If there is a version of Godwin's law for discussing African American slavery and the Black Holocaust I always try to step delicately around it. Far too often words such as "lynching," "racism," "field negro," "house negro," "plantation," and "slave catcher" are thrown around with casual disregard for the historical weight which they carry.
In following the most recent developments regarding the murder of Trayvon Martin, I keep returning to one thought.
So much of the existential, psychic, and emotional violence afflicted on people of color in this society is prefaced on a basic idea: there are those who "naturally" belong to a political community and others who are perpetual "guests," "outsiders," or "anti-citizens."
The Black Freedom Struggle was many things: primarily, it was about a fight for civic inclusion, equality, and dignity. The Black Freedom Struggle was also centered on a politics of respectability which keenly understood that white supremacy was dependent on a basic premise: the lowest white person is automatically elevated in social stature, respect, and accomplishment over the most accomplished, brilliant, intelligent, and graceful black person.
Of course, these norms have been massaged and "evolved" to fit the "colorblind" post Civil Rights era. They still exist however, and are as ugly, pernicious (and at times) violent as ever.
"Stop and frisk," "driving while black," housing segregation, being harassed and racially profiled while shopping, and the conservative Right wing vitriol which suggests that President Obama is "uppity" or "arrogant," are all examples of how racism is a cognitive map. The white gaze orders bodies and peoples. Racism puts individuals in the "right" place and reacts with hostility to those who dare to step outside of it.
Trayvon Martin is dead because as a black person he did not follow the approved script. Historically, racism and racial violence have done work through the control of public space. Consider how this works literally in the case of Trayvon Martin. He was killed in a gated community, one located in a town that has a history of racial violence and where black people suffered under Sundown town-like conditions.
Knowing one's rightful place also works in terms of social expectations about power--who has it, how it is exercised, and which types of bodies it can be exercised on with impunity. The idea of blackness being ascribed certain traits and standards of comportment, bearing, behavior, and submission relative to "white" authority is naked and transparent in the phone transcript of George Zimmerman's call to the local police.
7:09 p.m. ETWhat does it mean to be deemed inexorably and permanently "suspicious?" What does it mean to be forever "suspect?" What does it mean to be marked as a "threat" from "the womb to the tomb?" It means to be "black." This is the new/old Curse of Ham as seen in the social and racial imagination of people like George Zimmerman and his enablers in the local police department.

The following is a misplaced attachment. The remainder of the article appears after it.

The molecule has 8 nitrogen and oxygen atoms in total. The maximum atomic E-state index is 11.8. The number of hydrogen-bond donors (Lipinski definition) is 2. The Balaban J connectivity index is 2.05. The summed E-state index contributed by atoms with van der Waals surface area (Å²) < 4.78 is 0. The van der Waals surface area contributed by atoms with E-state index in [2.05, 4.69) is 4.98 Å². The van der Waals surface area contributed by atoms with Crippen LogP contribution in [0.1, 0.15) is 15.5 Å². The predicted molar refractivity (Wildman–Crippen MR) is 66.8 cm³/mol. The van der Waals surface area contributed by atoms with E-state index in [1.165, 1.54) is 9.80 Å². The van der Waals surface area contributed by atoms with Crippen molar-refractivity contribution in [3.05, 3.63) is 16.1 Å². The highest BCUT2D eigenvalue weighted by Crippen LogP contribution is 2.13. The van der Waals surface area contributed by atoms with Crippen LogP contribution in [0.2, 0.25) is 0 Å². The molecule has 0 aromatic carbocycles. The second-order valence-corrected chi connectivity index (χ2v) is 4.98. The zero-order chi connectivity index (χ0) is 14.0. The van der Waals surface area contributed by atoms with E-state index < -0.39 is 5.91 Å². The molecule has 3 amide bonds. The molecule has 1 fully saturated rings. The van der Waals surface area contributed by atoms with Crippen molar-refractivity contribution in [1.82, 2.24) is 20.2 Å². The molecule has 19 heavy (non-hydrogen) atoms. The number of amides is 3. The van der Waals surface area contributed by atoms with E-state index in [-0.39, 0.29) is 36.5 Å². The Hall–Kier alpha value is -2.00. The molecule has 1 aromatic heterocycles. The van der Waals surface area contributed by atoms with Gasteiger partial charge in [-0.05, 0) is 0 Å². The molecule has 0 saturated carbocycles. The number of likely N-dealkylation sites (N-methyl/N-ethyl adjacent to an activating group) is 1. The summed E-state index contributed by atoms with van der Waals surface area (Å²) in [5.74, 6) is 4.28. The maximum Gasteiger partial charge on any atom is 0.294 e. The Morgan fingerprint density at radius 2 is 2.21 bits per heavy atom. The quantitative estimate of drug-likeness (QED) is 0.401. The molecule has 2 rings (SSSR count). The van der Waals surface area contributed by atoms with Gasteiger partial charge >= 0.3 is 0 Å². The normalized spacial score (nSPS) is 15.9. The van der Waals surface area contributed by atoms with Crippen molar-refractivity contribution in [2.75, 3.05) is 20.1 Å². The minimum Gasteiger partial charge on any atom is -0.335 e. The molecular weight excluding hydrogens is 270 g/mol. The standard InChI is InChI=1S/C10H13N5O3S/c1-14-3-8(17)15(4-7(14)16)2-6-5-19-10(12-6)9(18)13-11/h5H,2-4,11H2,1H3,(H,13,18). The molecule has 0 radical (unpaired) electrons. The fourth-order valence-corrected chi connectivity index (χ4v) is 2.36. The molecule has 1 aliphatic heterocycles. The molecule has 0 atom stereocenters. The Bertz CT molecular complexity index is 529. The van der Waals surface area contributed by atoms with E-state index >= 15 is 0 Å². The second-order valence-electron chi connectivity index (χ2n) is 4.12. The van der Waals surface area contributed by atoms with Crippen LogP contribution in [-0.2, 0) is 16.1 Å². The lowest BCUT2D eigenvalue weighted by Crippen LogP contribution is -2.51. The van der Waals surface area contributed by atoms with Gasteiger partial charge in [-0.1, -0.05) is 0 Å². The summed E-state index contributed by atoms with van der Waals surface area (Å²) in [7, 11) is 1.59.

Dispatcher: "Do you need police, fire or medical?"
Zimmerman: "We had some break-ins in our neighborhood ... and there is a real suspicious guy. ... This guy looks like he's up to no good, he's on drugs or something. It's raining, and he's walking around looking about. "
Dispatcher: "Is this guy white, black, Hispanic?"
Zimmerman: "He looks black."
Dispatcher: "Did you see what he's wearing?"
Zimmerman: "A dark hoodie, grey hoodie, jeans or sweatpants or white shoes. He's walking around staring at the houses.
Zimmerman: "He's near the clubhouse right now. Now he's coming towards me. He has his hands in his waistband. He is a black male. Something's wrong with him. Yep. He's coming to check me out. He's got something in his hands. I don't know what his deal is. Send officers over here."
Dispatcher: "Let me know if he does anything else."
Zimmerman: "These a**holes, they always get away. When you come in go straight to the left ... when you pass the clubhouse ..."
Dispatcher: "Clubhouse? "Now he's just staring at me."
During part of this time, Martin is on the phone with a 16-year-old girl. Below is an account of the phone call as relayed to In Session's Sunny Hostin by a lawyer for the Martin family:
Martin told the girl someone was following him, and she advised him to run. Martin said he isn't going to run but will walk quickly. Zimmerman caught up with him, and Martin asked Zimmerman why he was following him. Zimmerman then asked Martin his name and why he was there. The girl on the phone says she heard Zimmerman push Martin, and then the call drops. She tried to call Martin back, but he didn't respond.
History echoes. Ultimately, George Zimmerman reminds me of those white men riding on the slave patrols, eager, petty tyrants who are looking for any excuse to put their boots on the throat of a black person in order to raise themselves up a bit higher. They live to control public space, and how different bodies exercise their freedoms and liberties in it.
Maybe I just broke a rule about evoking slavery in discussions of twenty-first century American social and political life. But sometimes a little line-stepping is healthy, necessary, cathartic, and appropriate.